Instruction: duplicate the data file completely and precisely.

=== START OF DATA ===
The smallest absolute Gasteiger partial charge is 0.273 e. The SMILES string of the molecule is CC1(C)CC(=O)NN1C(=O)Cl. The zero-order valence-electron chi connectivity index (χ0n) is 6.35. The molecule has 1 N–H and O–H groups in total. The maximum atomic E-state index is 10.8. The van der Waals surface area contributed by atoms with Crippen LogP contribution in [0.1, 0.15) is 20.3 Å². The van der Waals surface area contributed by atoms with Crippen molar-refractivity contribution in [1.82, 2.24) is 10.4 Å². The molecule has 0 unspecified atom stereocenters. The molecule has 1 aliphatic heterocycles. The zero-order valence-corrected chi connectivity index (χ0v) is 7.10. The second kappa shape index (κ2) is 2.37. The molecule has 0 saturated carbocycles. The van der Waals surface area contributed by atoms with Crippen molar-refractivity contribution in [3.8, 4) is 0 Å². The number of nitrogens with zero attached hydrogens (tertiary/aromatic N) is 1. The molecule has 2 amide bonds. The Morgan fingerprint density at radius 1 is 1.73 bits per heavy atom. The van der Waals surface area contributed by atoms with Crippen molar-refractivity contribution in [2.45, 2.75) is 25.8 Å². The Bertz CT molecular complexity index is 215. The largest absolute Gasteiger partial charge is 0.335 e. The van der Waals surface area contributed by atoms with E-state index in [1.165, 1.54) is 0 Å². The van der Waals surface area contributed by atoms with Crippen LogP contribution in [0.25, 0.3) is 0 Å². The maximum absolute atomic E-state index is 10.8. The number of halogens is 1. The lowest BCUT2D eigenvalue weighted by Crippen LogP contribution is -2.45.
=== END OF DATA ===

The smallest absolute Gasteiger partial charge is 0.273 e. The SMILES string of the molecule is CC1(C)CC(=O)NN1C(=O)Cl. The zero-order valence-electron chi connectivity index (χ0n) is 6.35. The molecule has 1 N–H and O–H groups in total. The maximum atomic E-state index is 10.8. The van der Waals surface area contributed by atoms with Crippen LogP contribution in [0.1, 0.15) is 20.3 Å². The van der Waals surface area contributed by atoms with Crippen molar-refractivity contribution in [1.82, 2.24) is 10.4 Å². The molecule has 0 unspecified atom stereocenters. The molecule has 1 aliphatic heterocycles. The zero-order valence-corrected chi connectivity index (χ0v) is 7.10. The second kappa shape index (κ2) is 2.37. The molecule has 0 saturated carbocycles. The van der Waals surface area contributed by atoms with Crippen molar-refractivity contribution in [3.8, 4) is 0 Å². The number of nitrogens with zero attached hydrogens (tertiary/aromatic N) is 1. The molecule has 2 amide bonds. The Morgan fingerprint density at radius 1 is 1.73 bits per heavy atom. The van der Waals surface area contributed by atoms with Crippen molar-refractivity contribution in [2.45, 2.75) is 25.8 Å². The Bertz CT molecular complexity index is 215. The largest absolute Gasteiger partial charge is 0.335 e. The van der Waals surface area contributed by atoms with E-state index in [1.165, 1.54) is 0 Å². The van der Waals surface area contributed by atoms with Crippen LogP contribution in [0.25, 0.3) is 0 Å². The maximum absolute atomic E-state index is 10.8. The number of halogens is 1. The lowest BCUT2D eigenvalue weighted by Crippen LogP contribution is -2.45.